Begaye, Nez list highlights in state of the nation


The term of office for Navajo Nation President Russell Begaye and Vice President Jonathan Nez is half way finished and in their state of the Navajo Nation address they highlighted issues the nation is facing.

File photo
Navajo Nation President-elect Russell Begaye, left, and Vice President-elect Jonathan Nez speak a press conference on April 22, 2015, in Window Rock.

“We have positioned our nation to be prosperous in every aspect while securing that our voice is heard in Washington, D.C,” said Begaye. “The United States and the federal government are watching and listening to us.”

The closing of Navajo Generation Station has been the major concern for the tribe especially since 3,000 jobs will be affected as well as Navajo Nation losing $30 to $40 million.

“Should NGS close, we are asking the Department of Interior for guaranteed access to transmission lines for development purposes,” stated Nez. “We are exploring options to develop solar, wind and other renewable energy sources of which we will need access to the transmission lines on our land.”

Regarding economic development, they stated that Navajo Agricultural Products Industry would increase the number of employees along with farming acreage, adding 1,000 seasonal employees.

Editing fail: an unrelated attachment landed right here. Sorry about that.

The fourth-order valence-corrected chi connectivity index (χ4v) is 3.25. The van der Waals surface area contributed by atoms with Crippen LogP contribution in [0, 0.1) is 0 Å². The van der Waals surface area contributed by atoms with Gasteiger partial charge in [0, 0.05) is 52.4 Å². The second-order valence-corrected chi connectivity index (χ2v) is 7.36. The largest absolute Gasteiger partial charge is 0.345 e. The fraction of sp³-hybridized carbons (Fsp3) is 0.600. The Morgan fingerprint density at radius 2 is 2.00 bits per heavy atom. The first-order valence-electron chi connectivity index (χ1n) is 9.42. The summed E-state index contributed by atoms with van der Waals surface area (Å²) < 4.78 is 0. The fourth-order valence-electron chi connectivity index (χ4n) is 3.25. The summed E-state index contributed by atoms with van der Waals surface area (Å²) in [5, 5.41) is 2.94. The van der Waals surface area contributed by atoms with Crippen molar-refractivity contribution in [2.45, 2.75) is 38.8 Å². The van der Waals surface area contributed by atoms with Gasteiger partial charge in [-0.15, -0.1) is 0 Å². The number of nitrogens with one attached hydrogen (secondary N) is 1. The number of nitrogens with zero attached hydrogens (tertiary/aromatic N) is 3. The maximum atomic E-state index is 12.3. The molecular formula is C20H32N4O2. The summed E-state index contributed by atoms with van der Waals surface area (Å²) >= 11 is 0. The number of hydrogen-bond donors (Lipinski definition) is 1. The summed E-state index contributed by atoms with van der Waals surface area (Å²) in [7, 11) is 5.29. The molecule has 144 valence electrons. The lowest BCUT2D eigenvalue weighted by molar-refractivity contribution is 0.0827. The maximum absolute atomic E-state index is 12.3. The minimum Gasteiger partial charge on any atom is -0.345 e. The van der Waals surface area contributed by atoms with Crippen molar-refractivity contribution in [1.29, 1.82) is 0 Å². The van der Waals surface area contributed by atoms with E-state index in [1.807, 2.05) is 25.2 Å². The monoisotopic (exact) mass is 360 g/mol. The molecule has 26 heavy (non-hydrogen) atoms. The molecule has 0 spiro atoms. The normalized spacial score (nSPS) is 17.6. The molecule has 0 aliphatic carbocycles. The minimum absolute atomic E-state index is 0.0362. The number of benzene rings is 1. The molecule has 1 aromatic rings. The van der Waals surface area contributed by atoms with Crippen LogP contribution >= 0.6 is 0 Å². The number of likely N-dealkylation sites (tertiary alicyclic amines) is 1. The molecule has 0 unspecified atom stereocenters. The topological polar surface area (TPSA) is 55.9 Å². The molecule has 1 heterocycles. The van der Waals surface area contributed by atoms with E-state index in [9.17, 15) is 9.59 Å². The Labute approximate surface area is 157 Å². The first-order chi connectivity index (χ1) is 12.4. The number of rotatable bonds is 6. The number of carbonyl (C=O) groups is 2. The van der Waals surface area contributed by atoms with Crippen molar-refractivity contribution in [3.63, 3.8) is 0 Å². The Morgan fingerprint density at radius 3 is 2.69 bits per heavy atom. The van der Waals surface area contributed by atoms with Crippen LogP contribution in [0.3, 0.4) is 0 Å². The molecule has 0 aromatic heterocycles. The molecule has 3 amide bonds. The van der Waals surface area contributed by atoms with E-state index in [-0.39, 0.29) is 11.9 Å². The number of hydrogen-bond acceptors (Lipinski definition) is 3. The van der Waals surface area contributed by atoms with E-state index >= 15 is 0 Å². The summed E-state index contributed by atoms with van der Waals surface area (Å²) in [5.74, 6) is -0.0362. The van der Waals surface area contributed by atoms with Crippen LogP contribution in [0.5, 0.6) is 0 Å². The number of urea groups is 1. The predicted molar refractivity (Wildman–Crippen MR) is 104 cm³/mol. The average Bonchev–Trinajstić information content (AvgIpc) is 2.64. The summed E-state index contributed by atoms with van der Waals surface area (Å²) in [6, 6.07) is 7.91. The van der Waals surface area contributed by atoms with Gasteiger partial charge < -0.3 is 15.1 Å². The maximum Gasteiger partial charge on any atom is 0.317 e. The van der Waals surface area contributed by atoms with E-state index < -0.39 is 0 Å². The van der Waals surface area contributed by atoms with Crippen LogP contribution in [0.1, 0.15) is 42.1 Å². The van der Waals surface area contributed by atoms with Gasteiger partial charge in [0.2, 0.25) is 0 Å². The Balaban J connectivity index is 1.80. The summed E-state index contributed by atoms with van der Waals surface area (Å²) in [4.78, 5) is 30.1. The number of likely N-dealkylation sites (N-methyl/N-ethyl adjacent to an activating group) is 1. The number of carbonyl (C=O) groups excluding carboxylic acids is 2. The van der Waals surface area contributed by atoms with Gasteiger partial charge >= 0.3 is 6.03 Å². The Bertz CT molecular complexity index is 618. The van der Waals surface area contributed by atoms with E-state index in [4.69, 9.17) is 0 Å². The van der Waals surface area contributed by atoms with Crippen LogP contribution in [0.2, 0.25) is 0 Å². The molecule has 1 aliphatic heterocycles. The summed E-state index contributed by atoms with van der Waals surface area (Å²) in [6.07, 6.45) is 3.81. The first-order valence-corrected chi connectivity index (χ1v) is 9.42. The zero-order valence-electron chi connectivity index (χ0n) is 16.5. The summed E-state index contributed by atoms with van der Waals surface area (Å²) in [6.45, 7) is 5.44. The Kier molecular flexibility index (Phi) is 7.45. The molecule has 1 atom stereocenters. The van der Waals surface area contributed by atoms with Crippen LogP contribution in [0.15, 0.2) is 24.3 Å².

This is possible because NAPI is focusing on an Organic Production Plan in Block 9. It will focus on an organic rollout that will target large retail chains, specialty markets, private labels and food service companies, brokers and distributors.

It was also noted that Begaye had signed off on the $20 million to the Sihasin Fund Navajo Community Development Financial Institution Economic Development Expenditure Plan. The Navajo CDFI is to build tribal development through products and services, not limited to loans, loan guarantees and other financial services.

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Categories: Politics

About Author

Arlyssa Becenti

Arlyssa Becenti reports on Navajo Nation Council, Business, Fort Defiance Agency, New Mexico State politics and Art/fashion. Her clans are Nát'oh dine'é Táchii'nii, Bit'ahnii, Kin łichii'nii, Kiyaa'áanii. She’s originally from Fort Defiance and has a degree in English Literature from Arizona State University. Before working for the Navajo Times she was a reporter for the Gallup Independent. She can be reached at